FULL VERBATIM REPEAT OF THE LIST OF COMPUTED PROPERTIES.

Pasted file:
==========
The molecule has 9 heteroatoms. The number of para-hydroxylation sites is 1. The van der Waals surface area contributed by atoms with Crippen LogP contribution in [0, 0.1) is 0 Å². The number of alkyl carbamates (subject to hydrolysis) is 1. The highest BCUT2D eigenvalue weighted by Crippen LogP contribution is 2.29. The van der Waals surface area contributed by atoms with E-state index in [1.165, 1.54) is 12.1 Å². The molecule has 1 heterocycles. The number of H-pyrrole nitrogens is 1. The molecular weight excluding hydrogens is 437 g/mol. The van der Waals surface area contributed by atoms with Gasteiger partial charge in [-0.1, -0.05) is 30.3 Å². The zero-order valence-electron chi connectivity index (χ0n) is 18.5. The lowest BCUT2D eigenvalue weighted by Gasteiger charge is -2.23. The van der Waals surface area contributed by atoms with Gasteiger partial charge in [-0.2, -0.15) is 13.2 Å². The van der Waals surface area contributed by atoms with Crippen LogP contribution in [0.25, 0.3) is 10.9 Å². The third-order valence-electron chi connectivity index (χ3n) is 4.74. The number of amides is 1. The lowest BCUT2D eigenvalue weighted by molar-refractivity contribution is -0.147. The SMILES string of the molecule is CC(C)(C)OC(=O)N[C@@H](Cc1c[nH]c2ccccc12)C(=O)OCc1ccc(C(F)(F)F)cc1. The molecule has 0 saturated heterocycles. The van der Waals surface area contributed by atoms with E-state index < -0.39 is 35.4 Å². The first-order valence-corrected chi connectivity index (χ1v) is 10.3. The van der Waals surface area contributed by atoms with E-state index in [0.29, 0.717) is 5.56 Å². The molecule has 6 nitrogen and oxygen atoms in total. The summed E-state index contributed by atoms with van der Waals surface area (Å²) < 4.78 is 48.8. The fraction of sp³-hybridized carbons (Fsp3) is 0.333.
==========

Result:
The molecule has 9 heteroatoms. The number of para-hydroxylation sites is 1. The van der Waals surface area contributed by atoms with Crippen LogP contribution in [0, 0.1) is 0 Å². The number of alkyl carbamates (subject to hydrolysis) is 1. The highest BCUT2D eigenvalue weighted by Crippen LogP contribution is 2.29. The van der Waals surface area contributed by atoms with E-state index in [1.165, 1.54) is 12.1 Å². The molecule has 1 heterocycles. The number of H-pyrrole nitrogens is 1. The molecular weight excluding hydrogens is 437 g/mol. The van der Waals surface area contributed by atoms with Gasteiger partial charge in [-0.1, -0.05) is 30.3 Å². The zero-order valence-electron chi connectivity index (χ0n) is 18.5. The lowest BCUT2D eigenvalue weighted by Gasteiger charge is -2.23. The van der Waals surface area contributed by atoms with Gasteiger partial charge in [-0.2, -0.15) is 13.2 Å². The van der Waals surface area contributed by atoms with Crippen LogP contribution in [0.25, 0.3) is 10.9 Å². The third-order valence-electron chi connectivity index (χ3n) is 4.74. The number of amides is 1. The lowest BCUT2D eigenvalue weighted by molar-refractivity contribution is -0.147. The SMILES string of the molecule is CC(C)(C)OC(=O)N[C@@H](Cc1c[nH]c2ccccc12)C(=O)OCc1ccc(C(F)(F)F)cc1. The molecule has 0 saturated heterocycles. The van der Waals surface area contributed by atoms with E-state index < -0.39 is 35.4 Å². The first-order valence-corrected chi connectivity index (χ1v) is 10.3. The van der Waals surface area contributed by atoms with E-state index in [0.29, 0.717) is 5.56 Å². The molecule has 6 nitrogen and oxygen atoms in total. The summed E-state index contributed by atoms with van der Waals surface area (Å²) < 4.78 is 48.8. The fraction of sp³-hybridized carbons (Fsp3) is 0.333.